THE FABLED FIFTH-GRADERS OF AESOP ELEMENTARY SCHOOL

The fabled fourth graders of Aesop Elementary, whom no teacher wanted to teach, found their perfect mentor in Mr. Henry Valentine Jupiter. They’re back as fifth graders, and Mr. Jupiter gets to teach them again—much to the relief of all who have taught them before. Here’s their fifth-grade year in 16 “fables” of various lengths, each with a moral right out of Aesop. With the help of Librarian Paige Turner they start a TV station; news stories based on rumors lead them to the moral “Don’t believe everything you hear.” They complain about Mr. Jupiter but find after a half day with super-perky substitute Sunny Day that “Things are never as bad as they seem.” They solve a mystery, write their own fables and finally graduate with Aristophanes Middle School in their sights. Fleming brings back the entire cast of goofily named characters for more of the same: sometimes silly stories with Aesopian morals, and that’s just fine. Fans of the first will find more to love, and newcomers can enjoy this and then head back to fourth grade. (Fiction. 7-11)

Pub Date: Aug. 10, 2010

ISBN: 978-0-375-86334-9

Page Count: 176

Publisher: Schwartz & Wade/Random

Review Posted Online: June 14, 2010

Kirkus Reviews Issue: July 1, 2010

Did you like this book?

No Comments Yet

An uncomplicated opener, with some funny bits and a clear but not heavy agenda.

BOOKMARKS ARE PEOPLE TOO!

From the Here's Hank series , Vol. 1

Hank Zipzer, poster boy for dyslexic middle graders everywhere, stars in a new prequel series highlighting second-grade trials and triumphs.

Hank’s hopes of playing Aqua Fly, a comic-book character, in the upcoming class play founder when, despite plenty of coaching and preparation, he freezes up during tryouts. He is not particularly comforted when his sympathetic teacher adds a nonspeaking role as a bookmark to the play just for him. Following the pattern laid down in his previous appearances as an older child, he gets plenty of help and support from understanding friends (including Ashley Wong, a new apartment-house neighbor). He even manages to turn lemons into lemonade with a quick bit of improv when Nick “the Tick” McKelty, the sneering classmate who took his preferred role, blanks on his lines during the performance. As the aforementioned bully not only chokes in the clutch and gets a demeaning nickname, but is fat, boastful and eats like a pig, the authors’ sensitivity is rather one-sided. Still, Hank has a winning way of bouncing back from adversity, and like the frequent black-and-white line-and-wash drawings, the typeface is designed with easy legibility in mind.

An uncomplicated opener, with some funny bits and a clear but not heavy agenda. (Fiction. 7-9)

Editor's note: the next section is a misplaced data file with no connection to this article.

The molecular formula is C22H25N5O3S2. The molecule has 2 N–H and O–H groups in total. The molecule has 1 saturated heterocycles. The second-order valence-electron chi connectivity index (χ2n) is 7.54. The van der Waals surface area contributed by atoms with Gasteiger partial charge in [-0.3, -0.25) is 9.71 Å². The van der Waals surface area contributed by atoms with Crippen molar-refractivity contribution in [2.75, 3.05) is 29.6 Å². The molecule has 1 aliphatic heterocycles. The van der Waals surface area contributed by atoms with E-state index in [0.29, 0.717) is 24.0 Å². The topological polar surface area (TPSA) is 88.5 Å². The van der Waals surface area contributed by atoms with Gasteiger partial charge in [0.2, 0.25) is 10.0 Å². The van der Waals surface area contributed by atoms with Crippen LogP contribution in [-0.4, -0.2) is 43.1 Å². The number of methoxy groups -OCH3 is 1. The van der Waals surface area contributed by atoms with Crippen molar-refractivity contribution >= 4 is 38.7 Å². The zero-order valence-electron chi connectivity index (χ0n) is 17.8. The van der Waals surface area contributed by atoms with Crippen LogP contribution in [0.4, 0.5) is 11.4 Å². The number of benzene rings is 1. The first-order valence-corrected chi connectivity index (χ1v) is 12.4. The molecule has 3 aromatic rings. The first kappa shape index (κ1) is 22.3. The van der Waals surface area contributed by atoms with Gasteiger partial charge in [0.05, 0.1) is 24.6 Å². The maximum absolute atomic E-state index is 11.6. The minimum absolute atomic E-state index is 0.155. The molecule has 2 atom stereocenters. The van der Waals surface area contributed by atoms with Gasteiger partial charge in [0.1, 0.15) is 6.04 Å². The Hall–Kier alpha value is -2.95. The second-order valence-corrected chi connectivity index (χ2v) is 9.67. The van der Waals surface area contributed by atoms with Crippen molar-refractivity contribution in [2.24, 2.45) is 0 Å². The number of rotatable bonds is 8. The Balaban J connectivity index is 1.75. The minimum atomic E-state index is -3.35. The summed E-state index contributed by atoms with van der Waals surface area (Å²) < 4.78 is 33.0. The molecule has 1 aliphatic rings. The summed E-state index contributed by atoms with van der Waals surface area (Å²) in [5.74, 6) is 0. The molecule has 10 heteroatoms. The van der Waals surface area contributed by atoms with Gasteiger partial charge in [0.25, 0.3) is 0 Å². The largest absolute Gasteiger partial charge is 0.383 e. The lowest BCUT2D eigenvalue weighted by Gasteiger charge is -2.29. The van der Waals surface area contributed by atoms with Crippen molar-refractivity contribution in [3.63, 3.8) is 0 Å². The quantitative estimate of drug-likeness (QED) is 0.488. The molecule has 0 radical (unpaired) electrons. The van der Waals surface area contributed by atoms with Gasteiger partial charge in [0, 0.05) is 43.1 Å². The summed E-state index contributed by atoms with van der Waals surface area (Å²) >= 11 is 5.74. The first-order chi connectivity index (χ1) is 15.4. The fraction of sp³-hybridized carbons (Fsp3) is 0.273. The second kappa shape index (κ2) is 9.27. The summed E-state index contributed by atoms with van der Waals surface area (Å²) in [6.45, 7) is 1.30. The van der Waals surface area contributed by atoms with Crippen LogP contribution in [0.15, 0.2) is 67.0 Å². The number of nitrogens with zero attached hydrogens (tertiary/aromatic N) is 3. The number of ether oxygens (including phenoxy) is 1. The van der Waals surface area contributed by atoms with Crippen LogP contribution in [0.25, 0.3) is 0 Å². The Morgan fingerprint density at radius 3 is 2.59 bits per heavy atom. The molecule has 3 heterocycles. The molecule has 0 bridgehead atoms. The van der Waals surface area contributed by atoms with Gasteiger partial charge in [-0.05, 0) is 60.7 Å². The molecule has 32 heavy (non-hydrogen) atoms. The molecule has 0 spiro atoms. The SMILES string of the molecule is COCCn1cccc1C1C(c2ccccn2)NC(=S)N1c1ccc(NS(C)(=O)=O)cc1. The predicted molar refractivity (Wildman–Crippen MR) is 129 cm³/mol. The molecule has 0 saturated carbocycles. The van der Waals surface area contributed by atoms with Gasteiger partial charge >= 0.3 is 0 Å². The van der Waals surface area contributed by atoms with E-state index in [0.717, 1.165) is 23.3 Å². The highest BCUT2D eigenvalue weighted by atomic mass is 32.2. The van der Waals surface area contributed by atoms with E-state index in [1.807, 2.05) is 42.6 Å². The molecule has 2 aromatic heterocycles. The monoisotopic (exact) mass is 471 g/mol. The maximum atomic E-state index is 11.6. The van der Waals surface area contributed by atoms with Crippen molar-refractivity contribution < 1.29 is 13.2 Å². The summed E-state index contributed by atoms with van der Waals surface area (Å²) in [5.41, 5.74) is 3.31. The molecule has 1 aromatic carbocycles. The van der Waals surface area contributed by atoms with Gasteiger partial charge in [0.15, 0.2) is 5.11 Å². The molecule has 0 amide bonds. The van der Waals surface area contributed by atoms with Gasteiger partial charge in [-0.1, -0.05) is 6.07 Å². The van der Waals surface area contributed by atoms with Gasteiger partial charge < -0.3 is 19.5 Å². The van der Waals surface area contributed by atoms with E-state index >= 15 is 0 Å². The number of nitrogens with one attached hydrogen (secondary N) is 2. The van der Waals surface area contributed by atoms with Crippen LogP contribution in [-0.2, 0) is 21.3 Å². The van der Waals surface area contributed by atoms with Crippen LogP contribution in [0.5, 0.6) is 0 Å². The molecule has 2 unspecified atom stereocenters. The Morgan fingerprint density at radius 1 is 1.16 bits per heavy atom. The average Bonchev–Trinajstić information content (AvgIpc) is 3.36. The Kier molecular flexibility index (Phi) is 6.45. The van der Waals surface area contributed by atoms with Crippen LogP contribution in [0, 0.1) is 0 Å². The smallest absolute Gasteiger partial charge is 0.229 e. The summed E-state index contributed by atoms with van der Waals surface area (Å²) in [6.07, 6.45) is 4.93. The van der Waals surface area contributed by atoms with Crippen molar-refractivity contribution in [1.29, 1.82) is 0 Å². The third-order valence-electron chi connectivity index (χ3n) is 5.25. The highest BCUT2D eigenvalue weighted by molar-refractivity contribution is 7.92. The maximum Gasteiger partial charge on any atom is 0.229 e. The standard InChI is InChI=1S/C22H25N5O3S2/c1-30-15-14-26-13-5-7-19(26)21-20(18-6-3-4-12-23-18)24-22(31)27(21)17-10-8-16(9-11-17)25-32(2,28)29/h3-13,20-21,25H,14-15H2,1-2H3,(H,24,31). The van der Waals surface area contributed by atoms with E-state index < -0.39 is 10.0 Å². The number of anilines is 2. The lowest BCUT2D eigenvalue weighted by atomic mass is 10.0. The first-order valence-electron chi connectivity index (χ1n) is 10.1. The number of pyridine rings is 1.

Pub Date: Feb. 14, 2014

ISBN: 978-0-448-48239-2

Page Count: 128

Publisher: Grosset & Dunlap

Review Posted Online: Dec. 11, 2013

Kirkus Reviews Issue: Jan. 1, 2014

Did you like this book?

No Comments Yet

Readers will be waiting to see how Charlie faces his next challenge in a series that marks a lovely change of pace from the...

CHARLIE BUMPERS VS. THE TEACHER OF THE YEAR

From the Charlie Bumpers series , Vol. 1

Charlie Bumpers is doomed. The one teacher he never wanted in the whole school turns out to be his fourth-grade teacher.

Charlie recalls third grade, when he accidentally hit the scariest teacher in the whole school with his sneaker. “I know all about you, Charlie Bumpers,” she says menacingly on the first day of fourth grade. Now, in addition to all the hardships of starting school, he has gotten off on the wrong foot with her. Charlie’s dry and dramatic narrative voice clearly reveals the inner life of a 9-year-old—the glass is always half empty, especially in light of a series of well-intentioned events gone awry. It’s quite a litany: “Hitting Mrs. Burke in the head with the sneaker. The messy desk. The swinging on the door. The toilet paper. And now this—the shoe on the roof.” Harley has teamed once again with illustrator Gustavson (Lost and Found, 2012) to create a real-life world in which a likable kid must face the everyday terrors of childhood: enormous bullies, looming teachers and thick gym coaches with huge pointing fingers. Into this series opener, Harley magically weaves the simple lesson that people, even teachers, can surprise you.

Readers will be waiting to see how Charlie faces his next challenge in a series that marks a lovely change of pace from the sarcasm of Wimpy Kid. (Fiction. 7-10)

Pub Date: Sept. 1, 2013

ISBN: 978-1-56145-732-8

Page Count: 160

Publisher: Peachtree

Review Posted Online: Aug. 14, 2013

Kirkus Reviews Issue: Sept. 1, 2013

Did you like this book?

more